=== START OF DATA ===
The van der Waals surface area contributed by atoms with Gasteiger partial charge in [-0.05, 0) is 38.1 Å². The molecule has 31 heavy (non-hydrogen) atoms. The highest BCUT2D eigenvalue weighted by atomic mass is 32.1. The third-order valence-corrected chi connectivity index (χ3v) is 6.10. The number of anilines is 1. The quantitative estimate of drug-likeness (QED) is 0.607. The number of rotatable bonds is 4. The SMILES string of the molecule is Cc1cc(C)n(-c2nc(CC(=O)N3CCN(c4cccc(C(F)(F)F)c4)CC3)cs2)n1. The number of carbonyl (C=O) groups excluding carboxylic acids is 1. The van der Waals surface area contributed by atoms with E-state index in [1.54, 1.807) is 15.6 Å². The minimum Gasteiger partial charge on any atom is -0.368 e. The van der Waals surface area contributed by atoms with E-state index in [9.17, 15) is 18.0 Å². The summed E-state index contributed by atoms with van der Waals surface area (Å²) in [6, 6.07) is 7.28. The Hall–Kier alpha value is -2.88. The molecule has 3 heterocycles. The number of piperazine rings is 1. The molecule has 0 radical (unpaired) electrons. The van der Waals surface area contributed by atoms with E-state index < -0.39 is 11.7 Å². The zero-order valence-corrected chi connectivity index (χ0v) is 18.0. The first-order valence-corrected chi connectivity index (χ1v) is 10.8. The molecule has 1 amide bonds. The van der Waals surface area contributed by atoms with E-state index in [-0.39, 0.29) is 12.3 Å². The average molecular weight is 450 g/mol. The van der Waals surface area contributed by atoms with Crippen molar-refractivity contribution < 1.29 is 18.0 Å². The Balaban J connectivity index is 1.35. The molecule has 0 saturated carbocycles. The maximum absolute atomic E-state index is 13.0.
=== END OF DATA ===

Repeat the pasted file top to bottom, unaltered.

The van der Waals surface area contributed by atoms with Gasteiger partial charge in [-0.05, 0) is 38.1 Å². The molecule has 31 heavy (non-hydrogen) atoms. The highest BCUT2D eigenvalue weighted by atomic mass is 32.1. The third-order valence-corrected chi connectivity index (χ3v) is 6.10. The number of anilines is 1. The quantitative estimate of drug-likeness (QED) is 0.607. The number of rotatable bonds is 4. The SMILES string of the molecule is Cc1cc(C)n(-c2nc(CC(=O)N3CCN(c4cccc(C(F)(F)F)c4)CC3)cs2)n1. The number of carbonyl (C=O) groups excluding carboxylic acids is 1. The van der Waals surface area contributed by atoms with E-state index in [1.54, 1.807) is 15.6 Å². The minimum Gasteiger partial charge on any atom is -0.368 e. The van der Waals surface area contributed by atoms with E-state index in [9.17, 15) is 18.0 Å². The summed E-state index contributed by atoms with van der Waals surface area (Å²) in [6, 6.07) is 7.28. The Hall–Kier alpha value is -2.88. The molecule has 3 heterocycles. The number of piperazine rings is 1. The molecule has 0 radical (unpaired) electrons. The van der Waals surface area contributed by atoms with E-state index < -0.39 is 11.7 Å². The zero-order valence-corrected chi connectivity index (χ0v) is 18.0. The first-order valence-corrected chi connectivity index (χ1v) is 10.8. The molecule has 1 amide bonds. The van der Waals surface area contributed by atoms with E-state index in [-0.39, 0.29) is 12.3 Å². The average molecular weight is 450 g/mol. The van der Waals surface area contributed by atoms with Crippen molar-refractivity contribution < 1.29 is 18.0 Å². The Balaban J connectivity index is 1.35. The molecule has 0 saturated carbocycles. The maximum absolute atomic E-state index is 13.0.